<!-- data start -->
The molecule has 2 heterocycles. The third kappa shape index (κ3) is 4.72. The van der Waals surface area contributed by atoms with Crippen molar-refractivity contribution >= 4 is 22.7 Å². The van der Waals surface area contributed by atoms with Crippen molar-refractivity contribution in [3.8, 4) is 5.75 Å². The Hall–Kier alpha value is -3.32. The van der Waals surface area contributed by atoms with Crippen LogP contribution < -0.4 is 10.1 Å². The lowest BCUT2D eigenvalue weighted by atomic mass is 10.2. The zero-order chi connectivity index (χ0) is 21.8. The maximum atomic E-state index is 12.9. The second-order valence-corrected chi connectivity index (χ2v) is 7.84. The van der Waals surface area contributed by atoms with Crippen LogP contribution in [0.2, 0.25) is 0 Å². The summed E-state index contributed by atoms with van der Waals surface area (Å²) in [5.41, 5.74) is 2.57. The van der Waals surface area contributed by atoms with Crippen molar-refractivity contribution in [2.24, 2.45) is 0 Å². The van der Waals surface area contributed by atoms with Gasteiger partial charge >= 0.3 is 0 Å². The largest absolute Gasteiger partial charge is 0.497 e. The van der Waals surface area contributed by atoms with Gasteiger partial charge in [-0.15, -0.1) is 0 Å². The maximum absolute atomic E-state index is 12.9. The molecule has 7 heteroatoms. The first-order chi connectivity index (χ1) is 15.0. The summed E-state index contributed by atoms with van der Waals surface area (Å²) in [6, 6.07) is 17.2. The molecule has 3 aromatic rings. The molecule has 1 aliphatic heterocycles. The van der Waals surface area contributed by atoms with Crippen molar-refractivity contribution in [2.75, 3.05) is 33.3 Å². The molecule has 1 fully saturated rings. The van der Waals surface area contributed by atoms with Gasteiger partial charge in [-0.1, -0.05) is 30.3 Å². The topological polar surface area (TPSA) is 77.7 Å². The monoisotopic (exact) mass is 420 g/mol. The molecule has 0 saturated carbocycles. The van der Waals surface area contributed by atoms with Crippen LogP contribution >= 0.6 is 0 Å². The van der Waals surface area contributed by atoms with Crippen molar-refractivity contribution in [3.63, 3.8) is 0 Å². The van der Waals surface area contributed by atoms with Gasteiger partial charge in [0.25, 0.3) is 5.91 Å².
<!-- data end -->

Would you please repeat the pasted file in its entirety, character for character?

The molecule has 2 heterocycles. The third kappa shape index (κ3) is 4.72. The van der Waals surface area contributed by atoms with Crippen molar-refractivity contribution >= 4 is 22.7 Å². The van der Waals surface area contributed by atoms with Crippen molar-refractivity contribution in [3.8, 4) is 5.75 Å². The Hall–Kier alpha value is -3.32. The van der Waals surface area contributed by atoms with Crippen LogP contribution < -0.4 is 10.1 Å². The lowest BCUT2D eigenvalue weighted by atomic mass is 10.2. The zero-order chi connectivity index (χ0) is 21.8. The maximum atomic E-state index is 12.9. The second-order valence-corrected chi connectivity index (χ2v) is 7.84. The van der Waals surface area contributed by atoms with Crippen LogP contribution in [0.2, 0.25) is 0 Å². The summed E-state index contributed by atoms with van der Waals surface area (Å²) in [5.41, 5.74) is 2.57. The van der Waals surface area contributed by atoms with Crippen molar-refractivity contribution in [2.24, 2.45) is 0 Å². The van der Waals surface area contributed by atoms with Gasteiger partial charge >= 0.3 is 0 Å². The largest absolute Gasteiger partial charge is 0.497 e. The van der Waals surface area contributed by atoms with Gasteiger partial charge in [-0.15, -0.1) is 0 Å². The maximum absolute atomic E-state index is 12.9. The molecule has 7 heteroatoms. The first-order chi connectivity index (χ1) is 15.0. The summed E-state index contributed by atoms with van der Waals surface area (Å²) in [6, 6.07) is 17.2. The molecule has 3 aromatic rings. The molecule has 1 aliphatic heterocycles. The van der Waals surface area contributed by atoms with Crippen molar-refractivity contribution in [2.75, 3.05) is 33.3 Å². The molecule has 1 fully saturated rings. The van der Waals surface area contributed by atoms with Gasteiger partial charge in [-0.1, -0.05) is 30.3 Å². The topological polar surface area (TPSA) is 77.7 Å². The monoisotopic (exact) mass is 420 g/mol. The molecule has 0 saturated carbocycles. The van der Waals surface area contributed by atoms with Crippen LogP contribution >= 0.6 is 0 Å². The van der Waals surface area contributed by atoms with Crippen molar-refractivity contribution in [3.63, 3.8) is 0 Å². The van der Waals surface area contributed by atoms with Gasteiger partial charge in [0.25, 0.3) is 5.91 Å².